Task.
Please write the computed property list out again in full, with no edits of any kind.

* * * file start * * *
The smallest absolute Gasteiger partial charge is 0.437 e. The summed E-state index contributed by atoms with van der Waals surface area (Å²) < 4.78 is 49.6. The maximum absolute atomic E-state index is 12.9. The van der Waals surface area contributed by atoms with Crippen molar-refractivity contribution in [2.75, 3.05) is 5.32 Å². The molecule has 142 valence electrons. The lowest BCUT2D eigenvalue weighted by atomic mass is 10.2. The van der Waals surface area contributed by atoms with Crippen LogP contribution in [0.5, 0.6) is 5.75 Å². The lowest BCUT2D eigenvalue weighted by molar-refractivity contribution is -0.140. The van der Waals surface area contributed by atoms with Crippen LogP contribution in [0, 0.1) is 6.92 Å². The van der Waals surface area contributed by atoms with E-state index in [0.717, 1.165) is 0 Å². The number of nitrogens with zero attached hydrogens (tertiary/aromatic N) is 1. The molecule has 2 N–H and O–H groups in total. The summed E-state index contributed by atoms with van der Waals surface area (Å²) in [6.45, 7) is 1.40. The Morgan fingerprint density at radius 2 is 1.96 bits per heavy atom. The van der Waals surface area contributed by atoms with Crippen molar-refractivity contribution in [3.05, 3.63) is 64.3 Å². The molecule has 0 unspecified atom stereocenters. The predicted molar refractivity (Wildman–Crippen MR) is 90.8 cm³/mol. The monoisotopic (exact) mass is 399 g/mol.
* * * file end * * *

The smallest absolute Gasteiger partial charge is 0.437 e. The summed E-state index contributed by atoms with van der Waals surface area (Å²) < 4.78 is 49.6. The maximum absolute atomic E-state index is 12.9. The van der Waals surface area contributed by atoms with Crippen molar-refractivity contribution in [2.75, 3.05) is 5.32 Å². The molecule has 142 valence electrons. The lowest BCUT2D eigenvalue weighted by atomic mass is 10.2. The van der Waals surface area contributed by atoms with Crippen LogP contribution in [0.5, 0.6) is 5.75 Å². The lowest BCUT2D eigenvalue weighted by molar-refractivity contribution is -0.140. The van der Waals surface area contributed by atoms with Crippen LogP contribution in [0, 0.1) is 6.92 Å². The van der Waals surface area contributed by atoms with E-state index in [0.717, 1.165) is 0 Å². The number of nitrogens with zero attached hydrogens (tertiary/aromatic N) is 1. The molecule has 2 N–H and O–H groups in total. The summed E-state index contributed by atoms with van der Waals surface area (Å²) in [6.45, 7) is 1.40. The Morgan fingerprint density at radius 2 is 1.96 bits per heavy atom. The van der Waals surface area contributed by atoms with Crippen molar-refractivity contribution in [3.05, 3.63) is 64.3 Å². The molecule has 0 unspecified atom stereocenters. The predicted molar refractivity (Wildman–Crippen MR) is 90.8 cm³/mol. The monoisotopic (exact) mass is 399 g/mol.